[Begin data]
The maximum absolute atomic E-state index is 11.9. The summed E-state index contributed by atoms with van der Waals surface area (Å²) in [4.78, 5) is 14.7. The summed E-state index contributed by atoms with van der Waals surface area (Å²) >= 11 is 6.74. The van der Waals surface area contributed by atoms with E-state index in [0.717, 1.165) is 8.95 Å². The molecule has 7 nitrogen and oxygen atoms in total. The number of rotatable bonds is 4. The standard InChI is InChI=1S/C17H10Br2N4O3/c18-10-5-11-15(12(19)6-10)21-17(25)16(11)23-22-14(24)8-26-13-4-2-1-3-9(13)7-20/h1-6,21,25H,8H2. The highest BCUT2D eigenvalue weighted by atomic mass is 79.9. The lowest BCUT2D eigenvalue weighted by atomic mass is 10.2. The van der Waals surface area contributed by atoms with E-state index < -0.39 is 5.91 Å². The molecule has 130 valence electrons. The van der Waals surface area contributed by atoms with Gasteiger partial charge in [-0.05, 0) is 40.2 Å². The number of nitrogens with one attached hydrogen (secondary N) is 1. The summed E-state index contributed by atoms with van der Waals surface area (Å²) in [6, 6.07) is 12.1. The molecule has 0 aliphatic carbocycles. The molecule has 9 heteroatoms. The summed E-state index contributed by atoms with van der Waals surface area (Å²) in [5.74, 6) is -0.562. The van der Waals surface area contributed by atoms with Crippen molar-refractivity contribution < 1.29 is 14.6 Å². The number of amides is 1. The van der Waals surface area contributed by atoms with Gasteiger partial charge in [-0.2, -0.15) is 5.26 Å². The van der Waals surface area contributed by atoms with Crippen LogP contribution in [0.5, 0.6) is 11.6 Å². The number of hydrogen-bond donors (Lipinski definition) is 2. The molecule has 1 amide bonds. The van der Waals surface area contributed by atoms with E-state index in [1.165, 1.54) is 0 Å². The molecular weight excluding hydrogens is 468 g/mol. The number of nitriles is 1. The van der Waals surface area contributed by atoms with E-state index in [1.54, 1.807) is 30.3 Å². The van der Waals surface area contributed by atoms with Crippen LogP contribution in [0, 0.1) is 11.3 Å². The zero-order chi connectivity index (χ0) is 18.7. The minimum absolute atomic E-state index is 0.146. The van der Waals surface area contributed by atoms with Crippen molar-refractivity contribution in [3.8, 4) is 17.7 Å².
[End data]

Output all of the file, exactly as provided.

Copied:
The maximum absolute atomic E-state index is 11.9. The summed E-state index contributed by atoms with van der Waals surface area (Å²) in [4.78, 5) is 14.7. The summed E-state index contributed by atoms with van der Waals surface area (Å²) >= 11 is 6.74. The van der Waals surface area contributed by atoms with E-state index in [0.717, 1.165) is 8.95 Å². The molecule has 7 nitrogen and oxygen atoms in total. The number of rotatable bonds is 4. The standard InChI is InChI=1S/C17H10Br2N4O3/c18-10-5-11-15(12(19)6-10)21-17(25)16(11)23-22-14(24)8-26-13-4-2-1-3-9(13)7-20/h1-6,21,25H,8H2. The highest BCUT2D eigenvalue weighted by atomic mass is 79.9. The lowest BCUT2D eigenvalue weighted by atomic mass is 10.2. The van der Waals surface area contributed by atoms with E-state index < -0.39 is 5.91 Å². The molecule has 130 valence electrons. The van der Waals surface area contributed by atoms with Gasteiger partial charge in [-0.05, 0) is 40.2 Å². The number of nitrogens with one attached hydrogen (secondary N) is 1. The summed E-state index contributed by atoms with van der Waals surface area (Å²) in [6, 6.07) is 12.1. The molecule has 0 aliphatic carbocycles. The molecule has 9 heteroatoms. The summed E-state index contributed by atoms with van der Waals surface area (Å²) in [5.74, 6) is -0.562. The van der Waals surface area contributed by atoms with Crippen molar-refractivity contribution < 1.29 is 14.6 Å². The number of amides is 1. The van der Waals surface area contributed by atoms with Gasteiger partial charge in [-0.2, -0.15) is 5.26 Å². The van der Waals surface area contributed by atoms with Crippen LogP contribution in [0.5, 0.6) is 11.6 Å². The number of hydrogen-bond donors (Lipinski definition) is 2. The molecule has 1 amide bonds. The van der Waals surface area contributed by atoms with E-state index in [1.165, 1.54) is 0 Å². The molecular weight excluding hydrogens is 468 g/mol. The number of nitriles is 1. The van der Waals surface area contributed by atoms with E-state index in [1.54, 1.807) is 30.3 Å². The van der Waals surface area contributed by atoms with Crippen LogP contribution in [0, 0.1) is 11.3 Å². The zero-order chi connectivity index (χ0) is 18.7. The minimum absolute atomic E-state index is 0.146. The van der Waals surface area contributed by atoms with Crippen molar-refractivity contribution in [3.8, 4) is 17.7 Å².